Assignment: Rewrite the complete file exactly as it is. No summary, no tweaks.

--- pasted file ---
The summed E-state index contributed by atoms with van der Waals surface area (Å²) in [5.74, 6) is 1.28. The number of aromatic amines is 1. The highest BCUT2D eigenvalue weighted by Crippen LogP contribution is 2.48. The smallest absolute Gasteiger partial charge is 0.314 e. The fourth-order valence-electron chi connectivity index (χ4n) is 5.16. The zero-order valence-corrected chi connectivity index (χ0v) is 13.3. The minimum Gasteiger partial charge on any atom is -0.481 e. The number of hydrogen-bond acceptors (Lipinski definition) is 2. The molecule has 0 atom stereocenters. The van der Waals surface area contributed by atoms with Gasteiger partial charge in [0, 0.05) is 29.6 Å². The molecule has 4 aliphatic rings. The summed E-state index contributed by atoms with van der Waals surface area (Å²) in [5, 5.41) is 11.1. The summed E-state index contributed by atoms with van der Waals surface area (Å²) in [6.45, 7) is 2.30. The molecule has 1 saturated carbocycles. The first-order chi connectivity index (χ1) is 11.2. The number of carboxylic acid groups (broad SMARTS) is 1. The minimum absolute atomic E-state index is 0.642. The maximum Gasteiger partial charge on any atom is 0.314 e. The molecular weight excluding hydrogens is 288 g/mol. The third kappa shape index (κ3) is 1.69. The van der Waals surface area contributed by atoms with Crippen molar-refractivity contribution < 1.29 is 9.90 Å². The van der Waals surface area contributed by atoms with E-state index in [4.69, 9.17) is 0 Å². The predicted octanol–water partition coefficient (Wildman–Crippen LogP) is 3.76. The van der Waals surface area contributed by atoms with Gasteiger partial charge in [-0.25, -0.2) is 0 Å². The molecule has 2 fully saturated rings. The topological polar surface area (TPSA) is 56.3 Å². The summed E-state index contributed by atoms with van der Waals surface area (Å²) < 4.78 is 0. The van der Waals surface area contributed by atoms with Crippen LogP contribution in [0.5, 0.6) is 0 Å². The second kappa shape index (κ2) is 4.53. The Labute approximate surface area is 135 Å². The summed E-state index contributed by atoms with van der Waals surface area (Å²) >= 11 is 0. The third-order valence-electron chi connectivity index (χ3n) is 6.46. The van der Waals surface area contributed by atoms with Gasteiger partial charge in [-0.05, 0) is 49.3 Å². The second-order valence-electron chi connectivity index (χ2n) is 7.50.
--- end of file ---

The summed E-state index contributed by atoms with van der Waals surface area (Å²) in [5.74, 6) is 1.28. The number of aromatic amines is 1. The highest BCUT2D eigenvalue weighted by Crippen LogP contribution is 2.48. The smallest absolute Gasteiger partial charge is 0.314 e. The fourth-order valence-electron chi connectivity index (χ4n) is 5.16. The zero-order valence-corrected chi connectivity index (χ0v) is 13.3. The minimum Gasteiger partial charge on any atom is -0.481 e. The number of hydrogen-bond acceptors (Lipinski definition) is 2. The molecule has 0 atom stereocenters. The van der Waals surface area contributed by atoms with Gasteiger partial charge in [0, 0.05) is 29.6 Å². The molecule has 4 aliphatic rings. The summed E-state index contributed by atoms with van der Waals surface area (Å²) in [5, 5.41) is 11.1. The summed E-state index contributed by atoms with van der Waals surface area (Å²) in [6.45, 7) is 2.30. The molecule has 1 saturated carbocycles. The first-order chi connectivity index (χ1) is 11.2. The number of carboxylic acid groups (broad SMARTS) is 1. The minimum absolute atomic E-state index is 0.642. The maximum Gasteiger partial charge on any atom is 0.314 e. The molecular weight excluding hydrogens is 288 g/mol. The third kappa shape index (κ3) is 1.69. The van der Waals surface area contributed by atoms with Crippen molar-refractivity contribution < 1.29 is 9.90 Å². The van der Waals surface area contributed by atoms with E-state index in [4.69, 9.17) is 0 Å². The predicted octanol–water partition coefficient (Wildman–Crippen LogP) is 3.76. The van der Waals surface area contributed by atoms with Gasteiger partial charge in [-0.25, -0.2) is 0 Å². The molecule has 2 fully saturated rings. The topological polar surface area (TPSA) is 56.3 Å². The summed E-state index contributed by atoms with van der Waals surface area (Å²) < 4.78 is 0. The van der Waals surface area contributed by atoms with Crippen LogP contribution in [0.5, 0.6) is 0 Å². The second kappa shape index (κ2) is 4.53. The Labute approximate surface area is 135 Å². The summed E-state index contributed by atoms with van der Waals surface area (Å²) >= 11 is 0. The third-order valence-electron chi connectivity index (χ3n) is 6.46. The van der Waals surface area contributed by atoms with Gasteiger partial charge in [-0.05, 0) is 49.3 Å². The second-order valence-electron chi connectivity index (χ2n) is 7.50.